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Rodolfo"Rudolph"Saenz, Sr.

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Categories: Ending the War

Date of Birth:
Interviewed by:
Alfred Saenz
Military Unit:

Rodolfo"Rudolph"Saenz, Sr. (408-01-600)

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By Lynn Maguire

Through the experiences of being a sharecropper, sailor, father, and landowner, Rodolfo "Rudolph" Saenz has learned the most about education, even though he never passed the sixth grade.

Saenz, along with his parents and five siblings, harvested from land that belonged to someone else.

"It wasn't easy, but it was the only way to survive," Saenz said.

Now in his late 80s, he remembers playing baseball and wrestling with the neighboring children; children of all races. The only segregation he recalls at school in Williamson County was the separation of boys and girls.

Saenz's sisters didn’t have formal schooling.

"What they learned was at home," he said. "My sisters had to cook, attend to the house."

Then one day, on what seemed to be an ordinary trip to the post office, Saenz ran into his future bride, Maria Luisa Ortiz.

"She swept me off my feet," Saenz recalled.

They left the post office together and went to the park. Saenz calls the walk to the park their first date. They married in August of 1940, when he was working as a machine operator at Taylor Bedding Co. in Taylor, Texas. He and Maria Luisa eventually had a son and daughter.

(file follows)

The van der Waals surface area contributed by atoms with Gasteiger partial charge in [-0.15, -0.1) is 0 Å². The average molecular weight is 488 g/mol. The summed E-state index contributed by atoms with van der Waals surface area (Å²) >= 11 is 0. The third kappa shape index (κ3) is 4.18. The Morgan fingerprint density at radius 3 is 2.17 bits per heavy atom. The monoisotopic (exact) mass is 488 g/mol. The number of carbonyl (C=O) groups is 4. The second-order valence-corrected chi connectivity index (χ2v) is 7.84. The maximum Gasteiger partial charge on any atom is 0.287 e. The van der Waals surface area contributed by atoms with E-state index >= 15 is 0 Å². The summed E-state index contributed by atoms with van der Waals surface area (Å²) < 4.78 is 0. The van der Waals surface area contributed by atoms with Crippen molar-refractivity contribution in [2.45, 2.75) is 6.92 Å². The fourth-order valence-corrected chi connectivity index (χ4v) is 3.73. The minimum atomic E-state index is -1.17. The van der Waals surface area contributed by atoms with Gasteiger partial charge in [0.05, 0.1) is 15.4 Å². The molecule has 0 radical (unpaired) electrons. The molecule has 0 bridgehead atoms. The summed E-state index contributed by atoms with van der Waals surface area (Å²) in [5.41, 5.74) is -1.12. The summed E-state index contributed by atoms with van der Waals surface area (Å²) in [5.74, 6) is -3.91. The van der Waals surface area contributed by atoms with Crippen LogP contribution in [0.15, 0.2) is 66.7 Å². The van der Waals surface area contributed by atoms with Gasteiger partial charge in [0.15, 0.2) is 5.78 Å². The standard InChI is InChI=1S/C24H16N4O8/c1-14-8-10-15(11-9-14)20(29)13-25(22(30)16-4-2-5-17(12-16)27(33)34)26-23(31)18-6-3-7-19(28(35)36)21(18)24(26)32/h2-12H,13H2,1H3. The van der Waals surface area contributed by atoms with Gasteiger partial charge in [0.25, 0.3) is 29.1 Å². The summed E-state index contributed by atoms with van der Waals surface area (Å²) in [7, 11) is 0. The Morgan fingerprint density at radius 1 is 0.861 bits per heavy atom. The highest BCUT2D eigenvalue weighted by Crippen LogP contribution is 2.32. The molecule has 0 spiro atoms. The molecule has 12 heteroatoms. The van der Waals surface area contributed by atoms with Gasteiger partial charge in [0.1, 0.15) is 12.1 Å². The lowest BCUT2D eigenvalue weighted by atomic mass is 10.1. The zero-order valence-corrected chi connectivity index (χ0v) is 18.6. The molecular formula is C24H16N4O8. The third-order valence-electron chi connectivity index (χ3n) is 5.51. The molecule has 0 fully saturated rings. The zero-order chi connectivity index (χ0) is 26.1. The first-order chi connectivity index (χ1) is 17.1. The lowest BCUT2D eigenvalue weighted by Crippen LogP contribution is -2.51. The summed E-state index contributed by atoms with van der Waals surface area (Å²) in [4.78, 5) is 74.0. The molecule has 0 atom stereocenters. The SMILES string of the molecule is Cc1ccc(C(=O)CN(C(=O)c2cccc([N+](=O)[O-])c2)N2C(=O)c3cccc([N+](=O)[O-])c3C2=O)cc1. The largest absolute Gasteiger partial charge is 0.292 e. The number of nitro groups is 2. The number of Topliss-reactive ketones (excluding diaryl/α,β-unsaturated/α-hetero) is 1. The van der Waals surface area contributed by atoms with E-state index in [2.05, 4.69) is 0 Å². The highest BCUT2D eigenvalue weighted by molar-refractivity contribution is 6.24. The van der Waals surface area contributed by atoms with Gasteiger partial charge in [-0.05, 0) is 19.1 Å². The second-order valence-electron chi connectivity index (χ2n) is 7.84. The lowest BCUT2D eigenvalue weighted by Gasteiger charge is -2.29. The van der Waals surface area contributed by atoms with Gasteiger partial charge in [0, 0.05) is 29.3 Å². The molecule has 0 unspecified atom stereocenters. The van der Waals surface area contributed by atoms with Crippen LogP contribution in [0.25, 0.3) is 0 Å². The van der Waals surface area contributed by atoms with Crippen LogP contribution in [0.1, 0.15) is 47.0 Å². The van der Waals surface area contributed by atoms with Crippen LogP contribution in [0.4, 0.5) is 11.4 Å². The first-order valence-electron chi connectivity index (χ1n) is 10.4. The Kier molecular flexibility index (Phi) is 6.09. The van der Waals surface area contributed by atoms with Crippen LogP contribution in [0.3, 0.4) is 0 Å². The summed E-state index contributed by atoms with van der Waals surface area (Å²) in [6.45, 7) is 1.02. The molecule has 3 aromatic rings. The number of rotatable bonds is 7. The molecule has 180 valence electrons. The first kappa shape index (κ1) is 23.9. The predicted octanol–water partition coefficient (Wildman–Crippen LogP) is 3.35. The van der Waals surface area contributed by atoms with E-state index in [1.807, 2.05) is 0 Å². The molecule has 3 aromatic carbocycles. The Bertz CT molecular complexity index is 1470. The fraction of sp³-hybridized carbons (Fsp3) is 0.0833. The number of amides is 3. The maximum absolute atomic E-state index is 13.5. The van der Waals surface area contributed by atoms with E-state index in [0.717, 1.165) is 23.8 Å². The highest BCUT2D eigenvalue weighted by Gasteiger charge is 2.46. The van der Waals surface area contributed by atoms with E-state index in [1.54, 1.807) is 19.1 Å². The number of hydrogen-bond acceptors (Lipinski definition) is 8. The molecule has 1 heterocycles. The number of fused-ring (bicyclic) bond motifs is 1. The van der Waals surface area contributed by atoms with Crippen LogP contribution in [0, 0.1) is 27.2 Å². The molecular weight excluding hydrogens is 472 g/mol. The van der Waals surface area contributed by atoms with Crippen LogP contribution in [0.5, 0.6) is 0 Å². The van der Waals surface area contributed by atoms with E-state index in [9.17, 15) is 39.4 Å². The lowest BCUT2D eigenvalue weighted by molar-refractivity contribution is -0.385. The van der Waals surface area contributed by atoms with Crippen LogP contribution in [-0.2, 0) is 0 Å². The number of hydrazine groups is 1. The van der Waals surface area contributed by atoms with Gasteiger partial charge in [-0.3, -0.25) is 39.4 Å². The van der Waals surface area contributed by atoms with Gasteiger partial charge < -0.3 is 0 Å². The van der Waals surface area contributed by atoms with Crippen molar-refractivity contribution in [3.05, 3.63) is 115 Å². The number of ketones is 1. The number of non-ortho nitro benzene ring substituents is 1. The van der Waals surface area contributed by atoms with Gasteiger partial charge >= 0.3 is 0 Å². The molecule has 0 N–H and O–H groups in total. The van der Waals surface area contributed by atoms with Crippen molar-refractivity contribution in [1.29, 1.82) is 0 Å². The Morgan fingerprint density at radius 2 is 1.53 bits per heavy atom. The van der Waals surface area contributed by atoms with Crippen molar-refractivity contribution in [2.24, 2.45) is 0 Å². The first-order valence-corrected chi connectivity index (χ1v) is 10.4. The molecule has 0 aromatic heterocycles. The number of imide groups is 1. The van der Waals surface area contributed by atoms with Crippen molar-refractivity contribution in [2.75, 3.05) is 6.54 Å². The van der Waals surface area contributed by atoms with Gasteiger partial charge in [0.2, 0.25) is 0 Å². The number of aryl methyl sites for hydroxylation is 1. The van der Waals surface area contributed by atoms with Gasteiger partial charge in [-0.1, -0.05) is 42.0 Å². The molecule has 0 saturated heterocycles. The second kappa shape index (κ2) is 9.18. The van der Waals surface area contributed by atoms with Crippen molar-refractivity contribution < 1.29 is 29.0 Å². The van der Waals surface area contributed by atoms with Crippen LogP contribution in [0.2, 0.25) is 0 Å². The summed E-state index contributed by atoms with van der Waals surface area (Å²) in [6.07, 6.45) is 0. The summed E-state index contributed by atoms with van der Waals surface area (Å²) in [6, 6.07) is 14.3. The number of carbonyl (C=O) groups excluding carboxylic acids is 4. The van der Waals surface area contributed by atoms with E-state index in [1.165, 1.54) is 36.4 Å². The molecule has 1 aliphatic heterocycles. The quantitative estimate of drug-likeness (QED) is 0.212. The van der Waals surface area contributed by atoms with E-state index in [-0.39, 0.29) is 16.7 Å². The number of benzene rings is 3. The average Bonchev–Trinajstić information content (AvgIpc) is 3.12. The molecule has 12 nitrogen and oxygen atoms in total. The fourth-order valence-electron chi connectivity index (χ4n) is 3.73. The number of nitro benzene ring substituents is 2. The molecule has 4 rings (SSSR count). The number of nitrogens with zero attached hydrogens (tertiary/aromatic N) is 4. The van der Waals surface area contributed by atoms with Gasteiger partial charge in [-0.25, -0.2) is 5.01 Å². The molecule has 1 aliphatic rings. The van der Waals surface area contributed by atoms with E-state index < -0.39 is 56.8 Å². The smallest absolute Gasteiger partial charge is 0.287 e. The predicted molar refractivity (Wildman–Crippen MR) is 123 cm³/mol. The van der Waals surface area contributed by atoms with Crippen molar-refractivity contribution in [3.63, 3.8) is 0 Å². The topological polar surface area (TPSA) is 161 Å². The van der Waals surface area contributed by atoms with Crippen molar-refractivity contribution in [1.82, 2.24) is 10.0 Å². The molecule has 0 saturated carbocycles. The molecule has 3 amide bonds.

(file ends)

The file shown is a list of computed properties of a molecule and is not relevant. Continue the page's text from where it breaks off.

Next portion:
But in 1943, at the age of 30, Saenz joined the Navy as a seaman first class, leaving behind 1-year-old Rudy Jr. and 3-month-old Emma. Saenz was stationed in San Diego, Calif., for three weeks, where he trained quickly to be "rushed" out to sea.

"When you go there, you've only got one thing on your mind," he said. "You do the best you can."

Saenz then went to Oregon, where he joined with other sailors on the Havre, a Patrol Craft Escort (PCE 877) commissioned Feb. 14, 1944. Patrol Craft Escorts were frequently used in place of destroyers, which took longer to build. Saenz said his "duty was to escort convoys to war."

Pearl Harbor was his first destination aboard PCE 877. After leaving Pearl Harbor, he left to support the Marines and Army troops in the invasions of Iwo Jima and Okinawa.

As a gunner's mate, it was Saenz's responsibility to assist the boatswain by adjusting the gauge on the depth charge to explode at a given depth whenever the ship's sonar detected a submarine on the screen.

"They were afraid of us because we were faster than they and a good aim with a depth charge [that] could tear them apart and sink them," Saenz recalled.

J.R. Fleming was Saenz's best friend aboard the PCE 877. Saenz described Fleming as a "big tall guy" from Alabama, with the "darkest hair [he'd] ever seen."

"He was good to me and I was good to him," Saenz said. "He was my best friend."

When asked about discrimination aboard the ship, Saenz referred to another Latino sailor, who thought he "got picked on because he was Mexican." Saenz says he disagreed with his assessment because he himself was Latino and "got along great with other shipmates."

"He [the other Hispanic sailor] never combed his hair; he would come to duty with his shirt tail hanging out," Saenz said. "That's why they made fun.